You may recall that I’m directing this year’s Christmas play at my church.
This play has become a demonstration of a saying of one of my Orthodox friends: anyone who tells you Eastern Christianity is an organized religion is lying. It’s pure chaos.
We had our penultimate rehearsal Thursday night. Half the children still don’t have costumes including my daughter, who decided at the last minute to play the part of an angel instead of being in the audience as we originally planned. That’s okay, because we’re still re-casting parts. One little girl cried because she didn’t have any lines, so I gave her one that isn’t in the script. One young shepherd without a speaking part looked so bored, I told him he could be a sheep instead. He crawls up and down the aisle with the rest of the procession now. His sister said they’re making his costume out of a real sheep skin rug.
This is a grace. You need crawling sheep with rugs on their backs in your Christmas play, or you won’t think enough about humility. A child becoming an animal for a ten-minute play is nothing compared to the Son of God becoming a human child without change, living a man’s life on earth, descending into the nether world, and remaining a human for all time. Someday we will see Him, human and God at the same time: infinitely more glorious than anything we have ever beheld, infinitely more humble than a human being crawling down the aisle at church, infinitely more playful than a human child cavorting around with a sheepskin rug on his back.
Half the children do not know their parts, but that’s okay. I don’t know my part either. The only way for us to get together a coherent Christmas play in the little time we had was for a grown-up to chant the narration and the lines for Holy Archangel Gabriel from the choir loft while the children pantomimed most of the action. So, I gave myself the part of Holy Archangel Gabriel. I’m standing in the choir loft by myself, chanting the Gospel according to Luke, despite the fact that I can’t chant my way out of a wet paper bag. I was raised Latin Catholic. I can Gregorian chant. I don’t know Eastern chants. One chant in particular is supposed to be in The Fourth Tone, and The Fourth Tone and I don’t get along. I’ve been listening to The Fourth Tone on repeat for hours and I still can’t get it through my head.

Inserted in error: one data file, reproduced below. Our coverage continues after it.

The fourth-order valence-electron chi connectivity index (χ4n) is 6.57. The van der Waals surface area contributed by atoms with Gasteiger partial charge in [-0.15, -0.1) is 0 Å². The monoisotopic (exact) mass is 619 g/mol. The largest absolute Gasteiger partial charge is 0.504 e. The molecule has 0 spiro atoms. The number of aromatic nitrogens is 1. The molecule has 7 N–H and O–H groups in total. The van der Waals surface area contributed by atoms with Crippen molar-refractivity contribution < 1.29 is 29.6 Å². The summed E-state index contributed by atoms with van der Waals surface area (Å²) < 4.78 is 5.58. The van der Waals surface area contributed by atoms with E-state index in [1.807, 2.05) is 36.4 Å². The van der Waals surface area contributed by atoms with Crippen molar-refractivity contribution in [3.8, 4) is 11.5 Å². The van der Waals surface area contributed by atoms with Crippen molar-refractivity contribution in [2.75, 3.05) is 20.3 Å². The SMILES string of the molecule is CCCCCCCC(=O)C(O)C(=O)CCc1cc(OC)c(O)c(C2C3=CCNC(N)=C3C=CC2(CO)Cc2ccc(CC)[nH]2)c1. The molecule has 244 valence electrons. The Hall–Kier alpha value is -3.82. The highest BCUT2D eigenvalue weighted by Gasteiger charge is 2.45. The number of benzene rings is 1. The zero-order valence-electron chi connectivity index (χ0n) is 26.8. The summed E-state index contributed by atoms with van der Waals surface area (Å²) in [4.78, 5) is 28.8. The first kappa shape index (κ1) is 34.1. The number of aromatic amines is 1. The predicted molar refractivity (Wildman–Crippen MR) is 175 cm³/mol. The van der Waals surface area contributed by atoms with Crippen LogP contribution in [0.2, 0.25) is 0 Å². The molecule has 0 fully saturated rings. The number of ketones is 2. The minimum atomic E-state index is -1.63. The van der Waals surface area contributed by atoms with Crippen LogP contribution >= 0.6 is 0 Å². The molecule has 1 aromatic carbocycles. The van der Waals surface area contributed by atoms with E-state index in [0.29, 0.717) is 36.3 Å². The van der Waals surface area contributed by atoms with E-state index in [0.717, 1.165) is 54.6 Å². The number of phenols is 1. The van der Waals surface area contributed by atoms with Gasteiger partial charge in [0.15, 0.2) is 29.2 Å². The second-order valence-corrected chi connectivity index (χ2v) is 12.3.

The little boy playing Holy Archangel Michael is supposed to escort Mary and Joseph onto our little stage in front of the iconostasis, waving a thurible. I made the thurible myself out of metal chain and Christmas ornaments, because no one is allowed to wave the real thurible but a priest or a deacon. I’m not the best craftswoman, so of course the thurible fell to pieces at our last rehearsal. I’ll have to build it again from scratch. The little girls playing the Hebrew Midwives are bathing the Baby in our social hall’s punch bowl and reverently wrapping Him in an old scarf. The little boy playing Holy Archangel Uriel is supposed to carry the Star of Bethlehem on a stick, to guide the Wise Men to the front of the church. He hasn’t remembered his queue once yet; none of the children ever remember their queues. The whole church has to wait for him to remember what he’s doing, just as the People who Dwelt in Darkness waited for thousands of years to see if the Lord remembered them. When they finally saw Him, He was a homeless baby and a refugee. When our congregation finally sees the Star of Bethlehem, they’ll see a sparkly Dollar Tree snowflake on the end of a lawn dowel.
This is grace. There’s nothing I can make from Dollar Tree ingredients that would properly honor the Son of God incarnate. I wouldn’t be able to honor Him if I have every precious metal and stone in all the world. Someday I will see Him, seated at the right hand of the Father. I will hear the Son of God calling me to Himself. I will stumble forward with my arms full of shoddy gifts– broken thuribles that don’t burn incense; plywood snowflakes and plastic punch bowls; sincere repentance for every missed opportunity; good works done poorly but with love. And the Son of God will accept them, and name me His bride at the wedding feast.
There’s so much brightness, silliness and chaos in Christmas celebrations. So many things can go hilariously wrong. We might miss out on the grace hidden in every poorly made representation. But the grace is always there.
Everything is grace.
(image via Pixabay)